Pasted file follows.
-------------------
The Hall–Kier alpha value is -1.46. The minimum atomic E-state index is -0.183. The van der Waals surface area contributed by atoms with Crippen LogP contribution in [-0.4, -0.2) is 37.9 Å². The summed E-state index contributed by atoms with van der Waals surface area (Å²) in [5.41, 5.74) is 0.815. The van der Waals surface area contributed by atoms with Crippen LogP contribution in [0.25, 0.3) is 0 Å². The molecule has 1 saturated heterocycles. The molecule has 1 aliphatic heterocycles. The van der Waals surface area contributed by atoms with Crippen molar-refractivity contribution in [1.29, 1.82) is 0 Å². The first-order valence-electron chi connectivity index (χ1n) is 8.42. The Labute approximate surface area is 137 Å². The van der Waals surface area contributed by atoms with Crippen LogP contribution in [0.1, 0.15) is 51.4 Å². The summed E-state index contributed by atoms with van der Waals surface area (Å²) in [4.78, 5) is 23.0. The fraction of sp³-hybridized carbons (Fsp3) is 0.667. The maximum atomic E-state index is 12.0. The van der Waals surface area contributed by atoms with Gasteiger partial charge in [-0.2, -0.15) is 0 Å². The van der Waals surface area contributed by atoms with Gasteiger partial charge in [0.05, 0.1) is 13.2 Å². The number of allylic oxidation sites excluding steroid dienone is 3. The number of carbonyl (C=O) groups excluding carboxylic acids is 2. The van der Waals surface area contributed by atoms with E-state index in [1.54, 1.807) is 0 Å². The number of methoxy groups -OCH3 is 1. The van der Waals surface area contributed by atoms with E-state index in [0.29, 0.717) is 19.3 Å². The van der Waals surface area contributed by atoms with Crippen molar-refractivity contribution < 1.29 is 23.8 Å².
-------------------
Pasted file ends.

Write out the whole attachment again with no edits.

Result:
The Hall–Kier alpha value is -1.46. The minimum atomic E-state index is -0.183. The van der Waals surface area contributed by atoms with Crippen LogP contribution in [-0.4, -0.2) is 37.9 Å². The summed E-state index contributed by atoms with van der Waals surface area (Å²) in [5.41, 5.74) is 0.815. The van der Waals surface area contributed by atoms with Crippen LogP contribution in [0.25, 0.3) is 0 Å². The molecule has 1 saturated heterocycles. The molecule has 1 aliphatic heterocycles. The van der Waals surface area contributed by atoms with Crippen molar-refractivity contribution in [1.29, 1.82) is 0 Å². The first-order valence-electron chi connectivity index (χ1n) is 8.42. The Labute approximate surface area is 137 Å². The van der Waals surface area contributed by atoms with Crippen LogP contribution in [0.1, 0.15) is 51.4 Å². The summed E-state index contributed by atoms with van der Waals surface area (Å²) in [4.78, 5) is 23.0. The fraction of sp³-hybridized carbons (Fsp3) is 0.667. The maximum atomic E-state index is 12.0. The van der Waals surface area contributed by atoms with Gasteiger partial charge in [-0.2, -0.15) is 0 Å². The van der Waals surface area contributed by atoms with Gasteiger partial charge in [0.05, 0.1) is 13.2 Å². The number of allylic oxidation sites excluding steroid dienone is 3. The number of carbonyl (C=O) groups excluding carboxylic acids is 2. The van der Waals surface area contributed by atoms with E-state index in [1.54, 1.807) is 0 Å². The number of methoxy groups -OCH3 is 1. The van der Waals surface area contributed by atoms with E-state index in [0.29, 0.717) is 19.3 Å². The van der Waals surface area contributed by atoms with Crippen molar-refractivity contribution < 1.29 is 23.8 Å².